For instance, practice packing and unpacking groceries from your SUV until you get better at it. Practice what you will do next time your CGM sensor comes unstuck from 17 hours of sweating. You will discover Skin-Tac, waterproof Nexcare dressings, and self-cling surgical wraps. Practice testing, eating, and using the restroom with little opportunity to clean your hands. You will discover that one hand naturally becomes your “wipe” hand, another becomes your “eat” hand, and two fingers on THAT hand become your “testing fingers.”

Treat everything you do to prepare for your Big Run as if it’s important.

What you do with that knowledge is up to you.

But what about the enlightenment?

As the story says, enlightenment may not come. You may not be transformed into a glowing-faced Buddha by your run. You may break something, sprain something, or run into other trouble and have to pull out. You may get sick, or just sick and tired of running another 250 miles this week.

The nice thing about ultra long distance running is that it provides lots of time to meditate upon things like monotony and failure.

There’s no way you can run upwards of 100 miles and not take something useful from it, unless you’re really trying hard not to.

For instance, if you are paying attention (and not lost in your own world):

  • You may learn which hand works best for eating and which one works best for touching unsanitary stuff. (I did)
  • You may learn which fingers you like to test your blood sugar with. (I did)
  • You may learn that you need to do a better job of lubing and taping your feet. (I did)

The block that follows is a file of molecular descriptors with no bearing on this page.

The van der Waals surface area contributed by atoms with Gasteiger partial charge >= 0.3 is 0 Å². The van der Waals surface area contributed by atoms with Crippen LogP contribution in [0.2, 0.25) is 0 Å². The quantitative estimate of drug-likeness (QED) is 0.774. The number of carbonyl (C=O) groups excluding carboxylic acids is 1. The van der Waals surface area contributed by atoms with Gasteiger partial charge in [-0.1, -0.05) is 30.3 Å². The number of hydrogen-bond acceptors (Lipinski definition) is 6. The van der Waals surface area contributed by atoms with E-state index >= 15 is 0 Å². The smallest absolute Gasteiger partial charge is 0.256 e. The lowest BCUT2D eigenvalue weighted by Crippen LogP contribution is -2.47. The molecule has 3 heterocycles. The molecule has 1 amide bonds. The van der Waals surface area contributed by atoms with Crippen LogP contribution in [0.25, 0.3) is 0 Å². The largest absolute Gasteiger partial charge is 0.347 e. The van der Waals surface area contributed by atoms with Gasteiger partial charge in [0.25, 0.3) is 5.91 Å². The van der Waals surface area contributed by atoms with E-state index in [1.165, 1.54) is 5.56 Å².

• You may learn you need to do a better job of packing. (I did)
  • You may learn that you need to eat faster, check into the hotel (or make camp) faster, and get to sleep faster than you think. (I did)
  • You may learn that a large SUV isn’t as useful as well-chosen equipment and a smaller vehicle with the right kind of storage. (I did)
  • You may learn you need to slow down when you take walk breaks, or you’ll create “pull blisters” on the bottoms of your feet. (I did)
  • You may learn that while exercise makes you more insulin sensitive, stress makes you more insulin resistant, and the two eventually meet. (I did)
  • You may learn that Parliament-Funkadelic at 3 AM doesn’t sound as badass as you thought it would. (I did)
  • You may learn that the longer you go without sleep, the worse your judgment is. (I did)
  • You may learn that you can go for nearly two days without sleep. (I did)
  • You may learn that while you cannot eliminate severe pain, you can set it aside for a while. (I did)
  • You may learn that you have greater depths of will and determination that you ever thought possible. (I did)
  • You may learn how, after running 50 miles on blisters, what actually ticks you off isn’t pain, but watered-down Gatorade or a lack of road shoulder. (I did).
  • You may learn that road camber is an overrated threat to foot discomfort. (I did)
  • You may learn that boredom and monotony can nearly drive you crazy. (I did)
  • You may learn that you need to have “safety questions” so your crew knows when you’re not thinking straight. (I did)
  • You may learn that if you have a chronic health condition, you can’t just pretend you don’t have it for a while. (I did)
  • You may learn that despite diabetes, you are more resilient, resourceful, and strong than you thought you were. (I did)
  • You may learn that you cannot do without your “T3D’s” — friends and family who care about your condition. (I did)
  • You may be humbled by how willing your friends are to endure painful blisters from pacing you at all hours, without complaint, just to see you achieve your dream. (I did, 3 separate times)
  • You may learn just how holy, transcendent, and beautiful each new dawn can be, and how good it is to be alive.

OK, those last two might come close to enlightenment. So sue me.